Household Words

Author: Anonymous

Publisher: Arkose Press

ISBN:

Category:

Page: 634

View: 122

This work has been selected by scholars as being culturally important, and is part of the knowledge base of civilization as we know it. This work was reproduced from the original artifact, and remains as true to the original work as possible. Therefore, you will see the original copyright references, library stamps (as most of these works have been housed in our most important libraries around the world), and other notations in the work.This work is in the public domain in the United States of America, and possibly other nations. Within the United States, you may freely copy and distribute this work, as no entity (individual or corporate) has a copyright on the body of the work.As a reproduction of a historical artifact, this work may contain missing or blurred pages, poor pictures, errant marks, etc. Scholars believe, and we concur, that this work is important enough to be preserved, reproduced, and made generally available to the public. We appreciate your support of the preservation process, and thank you for being an important part of keeping this knowledge alive and relevant.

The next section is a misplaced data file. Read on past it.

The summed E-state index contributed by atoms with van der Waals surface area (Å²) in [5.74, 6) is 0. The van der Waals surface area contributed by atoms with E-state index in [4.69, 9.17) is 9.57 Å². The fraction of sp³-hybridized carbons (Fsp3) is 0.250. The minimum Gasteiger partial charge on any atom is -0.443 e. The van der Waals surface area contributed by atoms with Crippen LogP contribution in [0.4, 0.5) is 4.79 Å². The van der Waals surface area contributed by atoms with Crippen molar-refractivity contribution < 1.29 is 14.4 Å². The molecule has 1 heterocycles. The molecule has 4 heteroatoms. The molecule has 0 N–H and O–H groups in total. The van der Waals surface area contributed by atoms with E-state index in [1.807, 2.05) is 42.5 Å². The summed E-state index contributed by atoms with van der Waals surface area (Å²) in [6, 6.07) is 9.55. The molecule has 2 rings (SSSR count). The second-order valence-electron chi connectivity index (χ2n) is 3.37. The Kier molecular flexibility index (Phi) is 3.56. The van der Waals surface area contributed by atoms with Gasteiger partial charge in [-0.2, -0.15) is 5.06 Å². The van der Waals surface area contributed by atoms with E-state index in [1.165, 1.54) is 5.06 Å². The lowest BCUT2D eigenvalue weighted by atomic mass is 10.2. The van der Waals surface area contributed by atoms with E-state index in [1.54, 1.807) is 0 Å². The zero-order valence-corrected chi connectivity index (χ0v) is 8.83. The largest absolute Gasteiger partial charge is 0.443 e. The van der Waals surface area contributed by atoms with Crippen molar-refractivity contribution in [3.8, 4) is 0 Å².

Household Words: A Weekly Journal;

Author: Charles Dickens

Publisher: Palala Press

ISBN:

Category: History

Page: 530

View: 292

This work has been selected by scholars as being culturally important, and is part of the knowledge base of civilization as we know it. This work was reproduced from the original artifact, and remains as true to the original work as possible. Therefore, you will see the original copyright references, library stamps (as most of these works have been housed in our most important libraries around the world), and other notations in the work. This work is in the public domain in the United States of America, and possibly other nations. Within the United States, you may freely copy and distribute this work, as no entity (individual or corporate) has a copyright on the body of the work. As a reproduction of a historical artifact, this work may contain missing or blurred pages, poor pictures, errant marks, etc. Scholars believe, and we concur, that this work is important enough to be preserved, reproduced, and made generally available to the public. We appreciate your support of the preservation process, and thank you for being an important part of keeping this knowledge alive and relevant.